You can use it to store simple string key/value pairs. You can store small and simple objects by “stringifying” them first, but you shouldn’t abuse this.

If you need to store more data, more complex data, or if you need a database to share data between users, you’ll need to handle that within your own infrastructure.

Native Look and Feel

We wanted these Minis to look and feel like native apps. Some key considerations were: the design should not look like a website; sizes, color, animations and transitions should feel similar to what native apps do; and we wanted a scrolling behavior that didn’t feel like a website.

For the design, we had an iterative process, the design was changing during development to make it feel more native while we were adding features.

For the scrolling, we wanted to add an inertia and overflow effect like how it works for iOS. We used this JS plugin opens a new window in specific sections to improve the scrolling experience. You can also implement your custom scrolling behavior using mouse and touch events.

Make sure you develop a responsive design, your app will run in a broad range of mobile resolutions.


One of the apps was animation-intensive: colors changing, text scrolling, different parts could move at the same time, some actions would trigger big changes on the layout, etc.

It was really important to measure and test the performance. The most important tool we used for this was Google Chrome’s Performance profiler in dev tools. You can profile the app while doing specific actions and then inspect it frame by frame to make sure of what you need to optimize to have smooth animations and transitions.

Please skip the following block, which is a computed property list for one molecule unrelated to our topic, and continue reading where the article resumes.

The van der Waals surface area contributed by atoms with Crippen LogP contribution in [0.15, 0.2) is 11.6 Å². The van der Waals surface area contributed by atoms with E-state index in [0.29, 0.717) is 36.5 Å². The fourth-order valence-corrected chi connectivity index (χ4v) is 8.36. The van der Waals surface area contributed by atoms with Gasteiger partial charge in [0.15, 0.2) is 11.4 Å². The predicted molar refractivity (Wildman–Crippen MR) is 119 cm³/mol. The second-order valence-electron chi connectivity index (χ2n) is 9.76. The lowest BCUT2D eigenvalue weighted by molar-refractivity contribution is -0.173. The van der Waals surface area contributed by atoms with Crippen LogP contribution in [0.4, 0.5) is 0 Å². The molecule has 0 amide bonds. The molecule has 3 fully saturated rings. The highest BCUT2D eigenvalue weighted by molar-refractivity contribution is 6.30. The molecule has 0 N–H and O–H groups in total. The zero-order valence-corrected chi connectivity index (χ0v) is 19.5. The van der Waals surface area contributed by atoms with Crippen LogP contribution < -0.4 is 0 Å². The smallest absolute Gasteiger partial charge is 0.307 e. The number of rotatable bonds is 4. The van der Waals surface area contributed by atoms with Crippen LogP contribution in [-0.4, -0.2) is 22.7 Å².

If you need to use third party plugins, make sure to test how it impacts the performance, sometimes it’s better to implement something specific or use a lightweight alternative.

Remember that your Mini will run in a variety of devices from high to low end, you will want to make sure everyone has a good experience.


Making a Snapchat Mini is a really interesting project and you are presented to a really big audience. The key things we had to keep in mind were: making sure that it has good performance, that it looks and feels native (and not like a simple website), and that it integrates well with Snapchat’s sharing feature to incentivize users to share the Mini with their friends.

The hardest part is to make sure your implementation works well cross-browser. Chrome and Safari behave really differently in some aspects and each of them has their own known bugs and features that you have to take into account. We’ll talk about some of those issues on the next part of this series.